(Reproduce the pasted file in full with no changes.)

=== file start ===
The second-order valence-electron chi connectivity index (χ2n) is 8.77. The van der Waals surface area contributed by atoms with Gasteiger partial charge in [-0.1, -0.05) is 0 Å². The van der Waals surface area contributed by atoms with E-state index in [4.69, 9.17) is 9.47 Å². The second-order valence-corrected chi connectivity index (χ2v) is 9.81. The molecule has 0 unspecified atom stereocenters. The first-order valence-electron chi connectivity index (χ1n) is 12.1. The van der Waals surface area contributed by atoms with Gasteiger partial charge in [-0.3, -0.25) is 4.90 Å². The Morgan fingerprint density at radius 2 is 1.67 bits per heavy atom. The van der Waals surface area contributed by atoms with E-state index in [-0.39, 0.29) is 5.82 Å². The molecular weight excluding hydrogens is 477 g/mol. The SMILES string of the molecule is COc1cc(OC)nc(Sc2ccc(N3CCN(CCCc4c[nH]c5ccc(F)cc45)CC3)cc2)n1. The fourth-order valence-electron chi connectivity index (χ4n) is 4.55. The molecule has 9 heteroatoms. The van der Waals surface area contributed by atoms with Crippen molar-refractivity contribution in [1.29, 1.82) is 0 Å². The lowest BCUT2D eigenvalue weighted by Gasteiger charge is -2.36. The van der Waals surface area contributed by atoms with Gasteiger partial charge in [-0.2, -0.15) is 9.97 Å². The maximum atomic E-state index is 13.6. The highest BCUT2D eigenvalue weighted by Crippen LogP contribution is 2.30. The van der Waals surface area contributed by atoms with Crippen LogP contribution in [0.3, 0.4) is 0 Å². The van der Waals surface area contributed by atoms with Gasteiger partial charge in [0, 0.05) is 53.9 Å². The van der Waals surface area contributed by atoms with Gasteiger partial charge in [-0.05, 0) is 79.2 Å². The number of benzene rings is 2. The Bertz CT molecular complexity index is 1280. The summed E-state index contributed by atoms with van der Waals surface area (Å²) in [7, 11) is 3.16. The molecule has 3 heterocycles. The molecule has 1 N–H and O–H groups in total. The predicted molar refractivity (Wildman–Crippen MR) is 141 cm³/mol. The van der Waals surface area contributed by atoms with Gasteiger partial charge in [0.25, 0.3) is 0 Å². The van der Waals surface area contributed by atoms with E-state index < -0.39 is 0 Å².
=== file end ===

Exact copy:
The second-order valence-electron chi connectivity index (χ2n) is 8.77. The van der Waals surface area contributed by atoms with Gasteiger partial charge in [-0.1, -0.05) is 0 Å². The van der Waals surface area contributed by atoms with E-state index in [4.69, 9.17) is 9.47 Å². The second-order valence-corrected chi connectivity index (χ2v) is 9.81. The molecule has 0 unspecified atom stereocenters. The first-order valence-electron chi connectivity index (χ1n) is 12.1. The van der Waals surface area contributed by atoms with Gasteiger partial charge in [-0.3, -0.25) is 4.90 Å². The Morgan fingerprint density at radius 2 is 1.67 bits per heavy atom. The van der Waals surface area contributed by atoms with E-state index in [-0.39, 0.29) is 5.82 Å². The molecular weight excluding hydrogens is 477 g/mol. The SMILES string of the molecule is COc1cc(OC)nc(Sc2ccc(N3CCN(CCCc4c[nH]c5ccc(F)cc45)CC3)cc2)n1. The fourth-order valence-electron chi connectivity index (χ4n) is 4.55. The molecule has 9 heteroatoms. The van der Waals surface area contributed by atoms with Crippen molar-refractivity contribution in [1.29, 1.82) is 0 Å². The lowest BCUT2D eigenvalue weighted by Gasteiger charge is -2.36. The van der Waals surface area contributed by atoms with Gasteiger partial charge in [-0.2, -0.15) is 9.97 Å². The maximum atomic E-state index is 13.6. The highest BCUT2D eigenvalue weighted by Crippen LogP contribution is 2.30. The van der Waals surface area contributed by atoms with Crippen LogP contribution in [0.3, 0.4) is 0 Å². The van der Waals surface area contributed by atoms with Gasteiger partial charge in [0, 0.05) is 53.9 Å². The van der Waals surface area contributed by atoms with Gasteiger partial charge in [-0.05, 0) is 79.2 Å². The number of benzene rings is 2. The Bertz CT molecular complexity index is 1280. The summed E-state index contributed by atoms with van der Waals surface area (Å²) in [7, 11) is 3.16. The molecule has 3 heterocycles. The molecule has 1 N–H and O–H groups in total. The predicted molar refractivity (Wildman–Crippen MR) is 141 cm³/mol. The van der Waals surface area contributed by atoms with Gasteiger partial charge in [0.25, 0.3) is 0 Å². The van der Waals surface area contributed by atoms with E-state index < -0.39 is 0 Å².